A Biblical Perspective of Praise and Worship

Today, the terms praise and worship are easily used to refer to fast and slow songs done in the church. Upbeat songs are considered praise, while slow songs are called worship. A select group, known as the praise and worship team, usually leads the congregants in these songs. The implication of branding only a few as praise and worship leaders is a subject of another time. In this article, we will examine if our current narrative of praise and worship aligns with scripture.

Understanding Praise and Worship

The Bible says God seeks true worshippers who will worship him in truth and spirit (John 4:23). Worship is creation’s response to the splendour and majesty of God, the Creator of all things (Isaiah 6:1–6, Exodus 15:11, Psalm 148:1–14). “Shachah” is the Hebrew word for worship which means to bow down or to prostrate oneself. The Greek word for worship is “Proskuneo” and refers to kissing the hand of one who is revered. To bow down before the presence of God is an outward display of an inner attitude of reverence towards him. Worship is to be reserved for God alone and nothing or no one else (Luke 4:8; Deuteronomy 6:13, Exodus 23:25). Worship could physically manifest through bowed knees, open arms, raised hands (1 Samuel 1:26; Jeremiah 18:20; Psalm 5:8; 28:2; 99:5; Isaiah 1:15). 

From encountering scriptures such as Romans 12:1-2, it’s clear that worship should encompass all of life as one lives in obedience to God. Therefore, every act of obedience to Christ, no matter how mundane, when done for his glory, is an act of worship (Colossians 3:17). The consummation of our worship will occur when people from every tribe, tongue, and nation join with the rest of creation in adoration before the throne of the Lamb (Revelation 5:11–14). True worshippers of God, be they musicians in what we call praise and worship teams, are obligated first to offer their bodies as a living sacrifice (Romans 12:1). A worshipper submits themselves entirely before God in humility and total surrender. Once this is done, they respond by serving in various capacities as an act of worship to Him. 

Praise, an element of worship, refers to joyfully sharing God’s wondrous doings with others. God’s many wonderful deeds make him worthy of our praise (Psalm 18:3). He invites all creation to praise him. Jesus said that if people don’t do it, then even the stones will cry out (Luke 19:40). In the Bible, we see angels and also humans who sing, shout, dance and even praise through instruments (Luke 2:13-14; Psalm 148:2). King David did a serious dance to the Lord after success in battle as an act of worship to God (2 Samuel 6:14).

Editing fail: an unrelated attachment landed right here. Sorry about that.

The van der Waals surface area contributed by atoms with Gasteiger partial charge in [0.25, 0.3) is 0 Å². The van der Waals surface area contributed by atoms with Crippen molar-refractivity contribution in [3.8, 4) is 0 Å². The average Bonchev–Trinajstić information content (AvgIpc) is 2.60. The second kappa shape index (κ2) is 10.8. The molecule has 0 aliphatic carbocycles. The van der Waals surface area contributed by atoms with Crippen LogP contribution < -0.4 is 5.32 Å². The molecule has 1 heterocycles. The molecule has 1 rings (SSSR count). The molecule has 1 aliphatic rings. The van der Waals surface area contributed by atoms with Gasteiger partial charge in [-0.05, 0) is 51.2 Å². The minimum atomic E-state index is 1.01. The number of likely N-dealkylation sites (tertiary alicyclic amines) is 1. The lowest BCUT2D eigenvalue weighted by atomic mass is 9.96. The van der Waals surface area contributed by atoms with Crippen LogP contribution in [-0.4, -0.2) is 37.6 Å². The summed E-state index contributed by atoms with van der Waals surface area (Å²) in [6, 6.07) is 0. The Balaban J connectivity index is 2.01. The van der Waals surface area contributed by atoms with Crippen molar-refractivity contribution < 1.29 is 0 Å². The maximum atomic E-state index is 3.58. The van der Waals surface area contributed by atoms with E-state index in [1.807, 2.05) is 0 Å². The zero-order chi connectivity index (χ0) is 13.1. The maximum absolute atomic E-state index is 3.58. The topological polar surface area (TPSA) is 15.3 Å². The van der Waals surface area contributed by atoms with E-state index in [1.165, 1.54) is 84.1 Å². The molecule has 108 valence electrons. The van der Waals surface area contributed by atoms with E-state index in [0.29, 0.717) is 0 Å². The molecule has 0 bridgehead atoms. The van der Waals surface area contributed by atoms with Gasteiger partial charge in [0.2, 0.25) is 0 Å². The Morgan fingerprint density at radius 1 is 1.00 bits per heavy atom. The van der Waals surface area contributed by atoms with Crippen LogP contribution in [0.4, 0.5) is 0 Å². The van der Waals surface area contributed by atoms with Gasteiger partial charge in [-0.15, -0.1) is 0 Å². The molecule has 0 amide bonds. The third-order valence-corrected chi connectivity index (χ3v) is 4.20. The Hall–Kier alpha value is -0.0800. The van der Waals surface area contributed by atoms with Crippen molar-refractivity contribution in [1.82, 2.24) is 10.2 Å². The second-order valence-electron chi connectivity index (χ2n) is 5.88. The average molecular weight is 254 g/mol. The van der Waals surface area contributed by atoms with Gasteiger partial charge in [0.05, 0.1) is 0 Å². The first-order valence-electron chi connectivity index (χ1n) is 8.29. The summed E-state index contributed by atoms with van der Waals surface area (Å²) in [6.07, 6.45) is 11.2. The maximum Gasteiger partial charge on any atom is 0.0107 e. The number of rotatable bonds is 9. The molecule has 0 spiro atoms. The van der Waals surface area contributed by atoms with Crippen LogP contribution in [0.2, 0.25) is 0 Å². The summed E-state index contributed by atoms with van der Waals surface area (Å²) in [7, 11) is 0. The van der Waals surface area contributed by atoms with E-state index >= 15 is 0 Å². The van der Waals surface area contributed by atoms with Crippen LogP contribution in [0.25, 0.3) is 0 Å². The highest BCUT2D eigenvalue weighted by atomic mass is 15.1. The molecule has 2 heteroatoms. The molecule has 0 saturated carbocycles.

Differences Between Praise and Worship

There are several differences between praise and worship. As we go through them,       

Growing up in church, I used to think that those who do slow songs while crying or lying down on the floor were the true worshipers of God. But, conversely, I have learnt that worship is about more than just singing. It is vain to only sing to the Lord while our hearts are far from him, as evidenced by a lifestyle of sin (Matthew 15:8). 

Here are some noteworthy differences between praise and worship: 

  1. We can do praise by ourselves or with others, while worship is only done in our innermost being. 
  2. Praise is part of worship, while worship goes beyond praise.
  3. Praise can be applied to anybody, while worship is exclusively for God. 
  4. Praise comes from appreciating the deeds of God, while worship comes from the core of the worshipper’s heart resulting from what God means to them. 
  5. Praise applauds God’s actions, while worship honours God for who He is. 

All Christians are expected to give their total allegiance to God alone. For music, each band member should have a personal and intentional walk with the Lord. Our service to God should flow from total surrender to Him, not just for showoff. I believe God desires heart worship rather than mere religiosity. May we strive for authentic praise and worship of the Lord.


  1. Esau McCaulley, “Worship,” ed. Douglas Mangum et al., Lexham Theological Wordbook, Lexham Bible Reference Series (Bellingham, WA: Lexham Press, 2014).
  2. https://www.logos.com/grow/nook-what-is-worship/
  3. What Is Worship? What Theologians & the Bible Say. https://www.logos.com/grow/nook-what-is-worship/
  4. What’s the difference between praise and worship? – Legit. ng. https://www.legit.ng/1132664-whats-difference-praise-worship.html



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